ICON BELLE DE JOUR
The summer before my junior year of college, I moved to New York City with my then-ex-boyfriend. I had come to the city to be a lousy waitress and for an internship that never actually panned out; among the other things that didn’t pan out that summer were our break-up, and then eventually our relationship. He was taking classes at NYU, which gave him access to NYU housing, but in an act of what I now recognize as generosity, maybe even love, he threw his lot in with me and together we sublet the world’s tiniest studio in Alphabet City. It was a sixth floor walk-up; coming home one night, I saw someone shoot up for the first time, right there on our stoop. I loved it. My then-ex hated it. Further details: I vaguely recall a schedule of days when he got the bed, and I got the sofa, and vice versabut soon his plan worked and I relented and we were a couple again, sharing the twin mattress.
I think of this summer as a cautionary tale: It is easy, I realized, to be a bad wife. All it takes is a certain amount of generalized unhappiness, such as, say, a hatred of waitressing combined with large, unfulfilled, ambition, plus a cramped apartment with no air conditioning, shared with a man made of luck. We went to a million movies that summer, late ones when I pulled a double and matinees on our shared days off; we went to escape the heat and each other. I can’t even remember what we saw. The only movie that sticks in my head is Belle de Jour, playing uptown at the Paris.
A friend of his joined us. He was from NYU, or possibly they’d studied together in France; either way, Nick was a different species of 21 year-old from my rosy-cheeked Yankee boy. Schooled in Switzerland and raised all over Europe, he was the first person I’d ever met to drop a phrase about “summering” somewhere. His dark, curly hair needed cutting, and right off the bat he had a way of holding my gaze that was unfamiliar. I could sense, without needing to look, my then-boyfriend turning rage-purple under the dim movie house light.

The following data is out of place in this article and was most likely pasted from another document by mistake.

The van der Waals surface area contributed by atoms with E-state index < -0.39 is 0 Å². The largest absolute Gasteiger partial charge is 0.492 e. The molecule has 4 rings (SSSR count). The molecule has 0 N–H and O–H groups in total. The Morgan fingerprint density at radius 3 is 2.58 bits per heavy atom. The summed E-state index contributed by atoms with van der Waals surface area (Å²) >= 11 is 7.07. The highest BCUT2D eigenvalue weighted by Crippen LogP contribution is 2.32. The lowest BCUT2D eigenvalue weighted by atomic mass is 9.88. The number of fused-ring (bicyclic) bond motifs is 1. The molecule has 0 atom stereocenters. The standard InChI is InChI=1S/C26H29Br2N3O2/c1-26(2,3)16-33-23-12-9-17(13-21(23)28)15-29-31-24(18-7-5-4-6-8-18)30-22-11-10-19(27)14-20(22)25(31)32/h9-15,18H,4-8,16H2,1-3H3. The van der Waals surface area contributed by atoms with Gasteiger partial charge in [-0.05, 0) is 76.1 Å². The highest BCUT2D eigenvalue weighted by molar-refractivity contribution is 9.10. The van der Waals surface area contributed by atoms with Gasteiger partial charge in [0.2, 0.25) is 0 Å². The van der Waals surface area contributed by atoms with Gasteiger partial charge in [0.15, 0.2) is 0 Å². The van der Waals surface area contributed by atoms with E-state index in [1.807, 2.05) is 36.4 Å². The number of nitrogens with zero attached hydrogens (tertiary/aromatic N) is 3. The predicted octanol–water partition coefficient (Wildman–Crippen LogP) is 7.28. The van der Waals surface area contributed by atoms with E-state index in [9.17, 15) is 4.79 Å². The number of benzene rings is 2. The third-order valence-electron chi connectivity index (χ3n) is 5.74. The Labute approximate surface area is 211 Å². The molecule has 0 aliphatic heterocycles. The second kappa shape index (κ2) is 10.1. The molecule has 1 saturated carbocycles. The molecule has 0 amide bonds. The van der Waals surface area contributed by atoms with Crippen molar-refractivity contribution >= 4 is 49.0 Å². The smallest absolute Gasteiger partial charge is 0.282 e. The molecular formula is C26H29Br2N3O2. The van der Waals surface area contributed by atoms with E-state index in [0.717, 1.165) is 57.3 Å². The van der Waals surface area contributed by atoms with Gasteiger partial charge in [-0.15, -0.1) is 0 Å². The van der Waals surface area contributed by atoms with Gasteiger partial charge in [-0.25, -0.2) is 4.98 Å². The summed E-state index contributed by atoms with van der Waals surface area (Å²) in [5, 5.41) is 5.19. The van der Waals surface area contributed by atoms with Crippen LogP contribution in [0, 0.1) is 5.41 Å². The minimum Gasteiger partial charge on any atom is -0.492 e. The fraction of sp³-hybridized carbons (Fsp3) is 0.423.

Then, Belle de Jour. Director Luis Bunuel takes Catherine Deneuve, so pretty you almost have to look away, and gives her an Yves Saint Laurent wardrobe and a stunning apartment with views of all Paris and a husband even more perfect than she is, and has her live out her bored, masochistic fantasies by becoming a prostitute. “Belle de jour,” because she only whores in the daytime, while her husband is at work. Eventually, she finds herself involved with a clientan exotic type with dark, curly hair in need of a cutand this being a surrealist film, it’s not entirely clear whether this affair leads to the near-death of her husband, or if the whole thing was a daydream she spun while tending to her paralyzed spouse, or what.
“Do you want me to hit you?” my then-boyfriend moaned later, back at the small, hot apartment. “It’s us, don’t you see it? You’re just like her, you want me dead.”
Because this seemed crazy, I told him he was crazy. I told him what I saw in the movie: Unbelievably chic shift dresses. A-line coats. Hair snapped back by a single barrette. Flat knee-high boots, pancake eyeliner and a pale lip. I saw more than that, of course, but I hadn’t read in Belle de Jour the story of my own discontent, and even though he had, I refused to recognize it. Instead, we had the conversation we’d had six months prior, before he left for France. Did he want to break up with me? No. Maybe he should want to break up with me… No. Maybe it would be good for us to break up, just for a while, so he could see clearly how unhappy I made him; that much was clear to me. NO. I worked him around like that, until it was over. Technically, he broke up with me. I gave him the bed for the rest of the summer, and went back to school in the fall with a closetful of A-line shifts and my freedom.